Update, 7:40 p.m.: Sony Interactive Entertainment has confirmed to IGN that Sony Interactive Entertainment Japan Studio will be reorganized on April 1.
The company provided the following statement:
In an effort to further strengthen business operations, Sony Interactive Entertainment can confirm PlayStation Studios JAPAN Studio will be reorganized into a new organization on April 1. JAPAN Studio will be re-centered to Team ASOBI, the creative team behind Astro’s Playroom, allowing the team to focus on a single vision and build on the popularity of Astro’s Playroom.
In addition, the roles of external production, software localization, and IP management of JAPAN Studio titles will be concentrated within the global functions of PlayStation Studios.
Original Story, 3:17 p.m.: The majority of Sony Interactive Entertainment Japan Studio staff have been let go after their annual contracts were not renewed ahead of the next business year, which begins April 1, according to a VGC report citing multiple sources.
Localization and business staff, as well as Astro Bot series developer ASOBI Team, will reportedly remain in place, and some Sony Interactive Entertainment Japan Studio staff will join ASOBI Team.
One source suggested the studio’s External Development Department, which is responsible for collaborations such as the 2020-released Demon’s Souls remake, will continue to operate.
The sources claimed that Sony Interactive Entertainment Japan Studio simply has not been profitable enough in recent years. While it wanted to create games that appealed to the Japanese market first with hopes of global appeal, the larger organization wanted it to create the kind of global hits other PlayStation Studios produce.
Sony Interactive Entertainment president and CEO Jim Ryan hinted at this strategy in an interview back in November 2019, stating, “The nature of AAA PlayStation 4 and certainly PlayStation 5 development… We’re obviously not going to have Worldwide Studios make a game for one specific European country. That might have been the case back in the PSP times with Invizimals [which was popular in Spain]. I think this will be where Shuhei Yoshida’s new task [of working with indies] will come in. If we are nimble, flexible, and global, we can work with smaller developers to allow those countries’ specific needs to be met.”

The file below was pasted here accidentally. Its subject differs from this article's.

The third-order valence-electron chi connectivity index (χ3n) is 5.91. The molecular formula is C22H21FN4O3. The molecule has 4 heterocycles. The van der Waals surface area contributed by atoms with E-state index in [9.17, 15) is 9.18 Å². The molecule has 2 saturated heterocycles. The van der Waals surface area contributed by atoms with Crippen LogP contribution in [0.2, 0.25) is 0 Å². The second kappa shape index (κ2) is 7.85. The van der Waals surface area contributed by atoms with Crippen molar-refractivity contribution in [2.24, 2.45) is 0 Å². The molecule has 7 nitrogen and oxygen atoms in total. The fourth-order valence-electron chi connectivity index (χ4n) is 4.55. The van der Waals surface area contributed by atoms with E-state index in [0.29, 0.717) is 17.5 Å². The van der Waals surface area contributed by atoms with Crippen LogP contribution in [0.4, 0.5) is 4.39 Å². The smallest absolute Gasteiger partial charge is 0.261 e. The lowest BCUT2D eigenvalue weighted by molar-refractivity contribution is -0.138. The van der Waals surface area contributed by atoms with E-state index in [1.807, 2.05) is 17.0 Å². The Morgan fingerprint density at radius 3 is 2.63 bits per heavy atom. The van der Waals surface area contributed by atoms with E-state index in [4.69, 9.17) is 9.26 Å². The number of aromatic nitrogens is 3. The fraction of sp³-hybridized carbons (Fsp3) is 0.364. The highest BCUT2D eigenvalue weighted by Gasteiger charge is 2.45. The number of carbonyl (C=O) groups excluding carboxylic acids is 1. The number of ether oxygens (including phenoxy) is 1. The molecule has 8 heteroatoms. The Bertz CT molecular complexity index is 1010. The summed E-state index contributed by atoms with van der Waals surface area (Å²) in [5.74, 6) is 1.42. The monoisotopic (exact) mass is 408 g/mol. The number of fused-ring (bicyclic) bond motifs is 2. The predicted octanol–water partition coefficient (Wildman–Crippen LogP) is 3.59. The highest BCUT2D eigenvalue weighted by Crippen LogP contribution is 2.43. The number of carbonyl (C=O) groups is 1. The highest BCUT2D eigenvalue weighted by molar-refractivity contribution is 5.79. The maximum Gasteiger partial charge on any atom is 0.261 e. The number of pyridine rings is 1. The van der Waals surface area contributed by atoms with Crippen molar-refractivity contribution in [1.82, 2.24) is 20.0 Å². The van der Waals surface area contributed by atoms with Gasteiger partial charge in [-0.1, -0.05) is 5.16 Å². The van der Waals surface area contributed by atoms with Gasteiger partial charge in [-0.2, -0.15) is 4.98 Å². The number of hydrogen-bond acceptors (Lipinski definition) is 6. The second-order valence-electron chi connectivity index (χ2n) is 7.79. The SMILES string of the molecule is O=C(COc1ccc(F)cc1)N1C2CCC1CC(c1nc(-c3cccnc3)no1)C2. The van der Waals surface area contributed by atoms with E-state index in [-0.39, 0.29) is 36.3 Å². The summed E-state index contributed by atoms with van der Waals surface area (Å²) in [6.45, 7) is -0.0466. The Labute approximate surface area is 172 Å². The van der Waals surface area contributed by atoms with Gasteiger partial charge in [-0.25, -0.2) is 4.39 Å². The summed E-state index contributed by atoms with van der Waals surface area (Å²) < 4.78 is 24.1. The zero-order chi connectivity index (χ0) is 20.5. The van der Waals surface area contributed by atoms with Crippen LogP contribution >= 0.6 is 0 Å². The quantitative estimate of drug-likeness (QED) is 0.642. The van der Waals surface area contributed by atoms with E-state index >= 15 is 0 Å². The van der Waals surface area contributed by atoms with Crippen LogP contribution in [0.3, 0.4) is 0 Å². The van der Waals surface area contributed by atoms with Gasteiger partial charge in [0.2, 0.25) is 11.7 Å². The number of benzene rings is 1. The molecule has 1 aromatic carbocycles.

One source suggested Sony Interactive Entertainment Japan Studio’s fate was sealed after Astro’s Playroom and Astro Bot Rescue Mission director Nicolas Doucet was promoted to studio director following the departure of long-time president Allan Becker. Another said this was part of Sony Interactive Entertainment shifting its headquarters from Japan to the United States.
In an interview earlier this week, Jim Ryan was unable to comment on any new titles that may be in development at Sony Interactive Entertainment Japan Studio, but hinted that we may see more from ASOBI Team in the future. He also commented, “Sony Interactive Entertainment has strong ties with Japanese licensees, so going forward we would like to continue to strengthen that cooperation and develop titles made in Japan for PlayStation fans around the world.”
The downsizing report corroborates a Bloomberg report from November 2020, which cited former employees in claiming, “Japan-based developer support teams have been reduced by as much as a third from their peak, and the rolling contracts of a number of game creators at PlayStation’s Japan Studio, one of the unit’s oldest in-house software ateliers, haven’t been renewed.”
The downsizing report comes following the departure of Masaaki Yamagiwa earlier today, who was a producer on Bloodborne, Deracine, and Tokyo Jungle. Video manager Ryo Sogabe and the studio’s Brendan Pritchard also recently announced their departure.
Prior to today, Teruyuki Toriyama, who was also a producer on Bloodborne, as well as the Demon’s Souls remake, Soul Sacrifice, and others, left Sony Interactive Entertainment Japan Studio back in December. And Silent Hill, Siren, and Gravity Rush creator Keiichiro Toyama left alongside colleagues Kazunobu Sato and Junya Okura left earlier that month to form the independent Bokeh Game Studio.
Sony Interactive Entertainment Japan Studio is Sony Interactive Entertainment’s oldest first-party studio. It was established in November 1993 and has produced over 300 games.
A Sony Interactive Entertainment representative did not respond to our request for comment in time for publishing.